“The Fifth Season” by N. K. Jemisin is the first book in “The Broken Earth Trilogy”. Set in a land beset with tectonic activity, and ironically called the Stillness, the world is ending. For Essun, the unthinkable has happened: her idyllic family life is shattered and all she can think about now is revenge. For Damaya, her family have given her up to the Fulcrum for who she is: a rogga, an orogene. Someone who can calm the shaking Earth and who must be controlled. For Syenite, it might just be her fault the world ends – whether she wants it to or not.
The thing that stands out about this book is its sheer originality. I’ve read a lot of fantasy books and I have never read a fantasy book like this one. It’s dark, it’s gritty and it’s catastrophic. Boundaries are pushed in every direction. The “magic”, the power to manipulate stone and fault lines, is just so unique I was blown away. The culture of the comms is fascinating and the sheer diversity of the characters is incredible. It’s not really a surprise that this won the Hugo Award. I think there was only one thing that got under my skin about this book and that was that some of the imagery got a little repetitive. It’s a small thing that I’m willing to forgive though for this epic book.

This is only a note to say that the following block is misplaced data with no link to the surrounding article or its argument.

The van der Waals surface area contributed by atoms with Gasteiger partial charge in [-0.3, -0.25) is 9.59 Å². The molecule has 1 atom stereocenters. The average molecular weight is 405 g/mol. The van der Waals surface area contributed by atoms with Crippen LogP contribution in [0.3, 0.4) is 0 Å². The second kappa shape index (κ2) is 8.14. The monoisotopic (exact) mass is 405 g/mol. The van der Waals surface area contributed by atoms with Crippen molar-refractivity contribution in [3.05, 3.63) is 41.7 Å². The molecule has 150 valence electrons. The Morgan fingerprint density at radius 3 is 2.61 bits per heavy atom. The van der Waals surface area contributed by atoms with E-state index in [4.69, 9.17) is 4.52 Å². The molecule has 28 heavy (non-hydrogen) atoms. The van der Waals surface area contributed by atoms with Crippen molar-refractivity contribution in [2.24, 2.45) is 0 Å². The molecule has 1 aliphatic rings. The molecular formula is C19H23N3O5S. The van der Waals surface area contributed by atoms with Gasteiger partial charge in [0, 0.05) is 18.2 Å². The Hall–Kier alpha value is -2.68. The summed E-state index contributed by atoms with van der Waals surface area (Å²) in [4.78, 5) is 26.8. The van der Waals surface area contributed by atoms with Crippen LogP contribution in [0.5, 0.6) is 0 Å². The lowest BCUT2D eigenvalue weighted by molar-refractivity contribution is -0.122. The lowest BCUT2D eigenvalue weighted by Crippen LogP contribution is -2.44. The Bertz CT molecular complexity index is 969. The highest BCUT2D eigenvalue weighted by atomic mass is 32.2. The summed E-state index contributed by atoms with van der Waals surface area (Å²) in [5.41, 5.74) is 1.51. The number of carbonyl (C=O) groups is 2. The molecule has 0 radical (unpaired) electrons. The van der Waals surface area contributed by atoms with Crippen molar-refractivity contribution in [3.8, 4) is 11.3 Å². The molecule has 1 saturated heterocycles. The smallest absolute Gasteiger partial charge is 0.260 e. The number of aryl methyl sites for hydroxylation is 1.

If you’re bored out of your mind with elves and orcs, pick this book up and read it immediately. It’s a deep, evocative read that demands you take your time, and it will linger like aftershocks after you’ve finished it.